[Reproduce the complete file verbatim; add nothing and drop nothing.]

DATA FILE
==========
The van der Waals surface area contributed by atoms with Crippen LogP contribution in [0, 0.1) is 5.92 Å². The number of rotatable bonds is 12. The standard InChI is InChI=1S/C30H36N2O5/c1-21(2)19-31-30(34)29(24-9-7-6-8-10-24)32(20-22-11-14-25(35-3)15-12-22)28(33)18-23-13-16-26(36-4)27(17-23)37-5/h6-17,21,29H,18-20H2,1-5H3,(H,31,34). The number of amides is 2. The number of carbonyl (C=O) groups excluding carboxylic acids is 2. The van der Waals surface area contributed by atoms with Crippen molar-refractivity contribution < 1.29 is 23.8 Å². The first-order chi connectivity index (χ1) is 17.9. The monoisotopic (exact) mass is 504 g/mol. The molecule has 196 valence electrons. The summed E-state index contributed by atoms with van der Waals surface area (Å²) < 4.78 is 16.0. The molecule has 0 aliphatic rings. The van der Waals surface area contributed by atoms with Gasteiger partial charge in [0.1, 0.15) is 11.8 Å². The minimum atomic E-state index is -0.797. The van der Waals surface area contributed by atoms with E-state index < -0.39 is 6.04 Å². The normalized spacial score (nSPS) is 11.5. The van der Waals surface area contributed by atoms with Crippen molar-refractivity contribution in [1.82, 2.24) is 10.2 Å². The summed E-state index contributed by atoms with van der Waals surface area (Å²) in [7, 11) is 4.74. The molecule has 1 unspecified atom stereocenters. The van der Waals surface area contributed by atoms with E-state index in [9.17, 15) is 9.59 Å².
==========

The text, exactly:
The van der Waals surface area contributed by atoms with Crippen LogP contribution in [0, 0.1) is 5.92 Å². The number of rotatable bonds is 12. The standard InChI is InChI=1S/C30H36N2O5/c1-21(2)19-31-30(34)29(24-9-7-6-8-10-24)32(20-22-11-14-25(35-3)15-12-22)28(33)18-23-13-16-26(36-4)27(17-23)37-5/h6-17,21,29H,18-20H2,1-5H3,(H,31,34). The number of amides is 2. The number of carbonyl (C=O) groups excluding carboxylic acids is 2. The van der Waals surface area contributed by atoms with Crippen molar-refractivity contribution < 1.29 is 23.8 Å². The first-order chi connectivity index (χ1) is 17.9. The monoisotopic (exact) mass is 504 g/mol. The molecule has 196 valence electrons. The summed E-state index contributed by atoms with van der Waals surface area (Å²) < 4.78 is 16.0. The molecule has 0 aliphatic rings. The van der Waals surface area contributed by atoms with Gasteiger partial charge in [0.1, 0.15) is 11.8 Å². The minimum atomic E-state index is -0.797. The van der Waals surface area contributed by atoms with E-state index < -0.39 is 6.04 Å². The normalized spacial score (nSPS) is 11.5. The van der Waals surface area contributed by atoms with Crippen molar-refractivity contribution in [1.82, 2.24) is 10.2 Å². The summed E-state index contributed by atoms with van der Waals surface area (Å²) in [7, 11) is 4.74. The molecule has 1 unspecified atom stereocenters. The van der Waals surface area contributed by atoms with E-state index in [9.17, 15) is 9.59 Å².